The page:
Brian Tucker needs little introduction in his home town of Brisbane. He is best known as the accountant to artists and creatives whose artworks feature prominently on his office walls, making for surely one of the most pleasurable tax time experiences for visiting clients.
An avid collector and generous donor, his collecting has pulled focus in recent years more rigorously on indigenous art, informed in part by his professional work across those communities. The passion started Tucker says, “…years ago when I lectured on Professional Practice at the old Queensland College of Art and I went to the end-of-year graduating students’ exhibition, to support them, more than out of an interest in acquiring art. I
did, though, like one work on display and after some to-ing and fro-ing trying to get the artist to come up with a price, bought my first work. I thought to myself ‘this is interesting’ so started going to student shows, and exhibitions of (mostly) emerging artists and that
whole process introduced me to art generally, and contemporary art particularly. I saw collecting art as a way to satisfy several needs: to enrich my own life, to help (even in a meagre way) artists, and to let them know that what they were doing was important.”
And what of his interest in Indigenous art? “I really became interested in Indigenous art when I started auditing a couple of art centres on the APY Lands. Before that I had no real knowledge or understanding of the world of Indigenous Art. I now audit about 40 art centres across the Central and Western Desert regions, to Arnhem Land, the Tiwi Islands, Kimberley and Pilbara, and from very remote Communities such as Tjuntjuntjara in Western Australia’s Spinifex Country, to Baluk Arts on the Mornington Peninsula. The breadth of styles is quite astonishing, from the familiar dot paintings of Central Australia, to the carvings and weavings of the Top End, to very contemporary photography and drawing from younger Indigenous artists and designers. It’s very exciting!” Tucker’s enthusiasm is infectious, but Indigenous art can present a few challenges to a new collector.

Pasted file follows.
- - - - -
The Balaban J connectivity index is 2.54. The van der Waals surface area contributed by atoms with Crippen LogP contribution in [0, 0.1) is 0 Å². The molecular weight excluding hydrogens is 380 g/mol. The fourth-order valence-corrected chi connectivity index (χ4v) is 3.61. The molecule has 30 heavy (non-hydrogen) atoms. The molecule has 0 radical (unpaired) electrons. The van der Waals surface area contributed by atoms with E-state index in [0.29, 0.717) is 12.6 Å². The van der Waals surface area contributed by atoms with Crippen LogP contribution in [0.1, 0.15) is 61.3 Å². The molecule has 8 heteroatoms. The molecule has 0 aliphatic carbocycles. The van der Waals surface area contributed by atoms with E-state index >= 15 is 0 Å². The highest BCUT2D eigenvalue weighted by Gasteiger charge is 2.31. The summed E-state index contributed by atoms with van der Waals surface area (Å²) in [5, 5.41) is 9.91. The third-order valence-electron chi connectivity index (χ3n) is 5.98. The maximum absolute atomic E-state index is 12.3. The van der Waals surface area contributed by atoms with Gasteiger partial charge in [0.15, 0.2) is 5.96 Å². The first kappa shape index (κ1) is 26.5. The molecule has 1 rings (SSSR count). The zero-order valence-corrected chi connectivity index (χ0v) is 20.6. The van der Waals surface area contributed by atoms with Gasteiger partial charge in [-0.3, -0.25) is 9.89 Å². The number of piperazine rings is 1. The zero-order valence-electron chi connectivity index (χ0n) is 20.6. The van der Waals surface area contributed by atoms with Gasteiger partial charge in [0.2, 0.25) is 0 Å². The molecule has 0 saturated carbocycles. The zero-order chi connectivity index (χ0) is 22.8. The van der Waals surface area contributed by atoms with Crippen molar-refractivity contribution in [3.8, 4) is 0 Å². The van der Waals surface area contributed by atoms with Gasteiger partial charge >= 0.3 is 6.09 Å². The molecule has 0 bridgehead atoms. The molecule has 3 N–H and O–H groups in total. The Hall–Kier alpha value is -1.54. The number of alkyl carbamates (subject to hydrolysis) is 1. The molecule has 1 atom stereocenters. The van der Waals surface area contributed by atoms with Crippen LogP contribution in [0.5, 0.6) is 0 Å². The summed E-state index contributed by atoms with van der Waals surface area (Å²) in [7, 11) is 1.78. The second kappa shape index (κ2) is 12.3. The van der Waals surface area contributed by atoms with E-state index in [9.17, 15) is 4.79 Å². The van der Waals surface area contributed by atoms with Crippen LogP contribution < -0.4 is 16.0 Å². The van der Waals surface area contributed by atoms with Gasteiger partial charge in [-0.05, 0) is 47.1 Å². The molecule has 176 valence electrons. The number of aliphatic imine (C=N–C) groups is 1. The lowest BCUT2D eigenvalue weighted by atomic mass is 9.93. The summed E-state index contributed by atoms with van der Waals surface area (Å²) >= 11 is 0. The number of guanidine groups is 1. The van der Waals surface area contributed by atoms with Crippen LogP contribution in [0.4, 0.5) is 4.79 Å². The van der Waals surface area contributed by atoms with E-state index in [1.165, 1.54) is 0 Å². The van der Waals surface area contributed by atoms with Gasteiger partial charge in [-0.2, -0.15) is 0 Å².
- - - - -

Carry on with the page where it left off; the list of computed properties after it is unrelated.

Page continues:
Tucker admits “Because I’ve been going to those communities for many years now I’ve come to know the artists quite well, and come to appreciate the extent to which the story behind the imagery is so important, particularly for those senior men and women. As they grow older, and more frail, I see in the rawness of their work, a sense that these old people know their time is drawing to a close but there are things they still have to say through their art, and the urgency of that telling is reflected in the lack of any subtlety in colour or brush-strokes.”
This article was originally published in Art Collector issue 82, OCT-DEC 2017.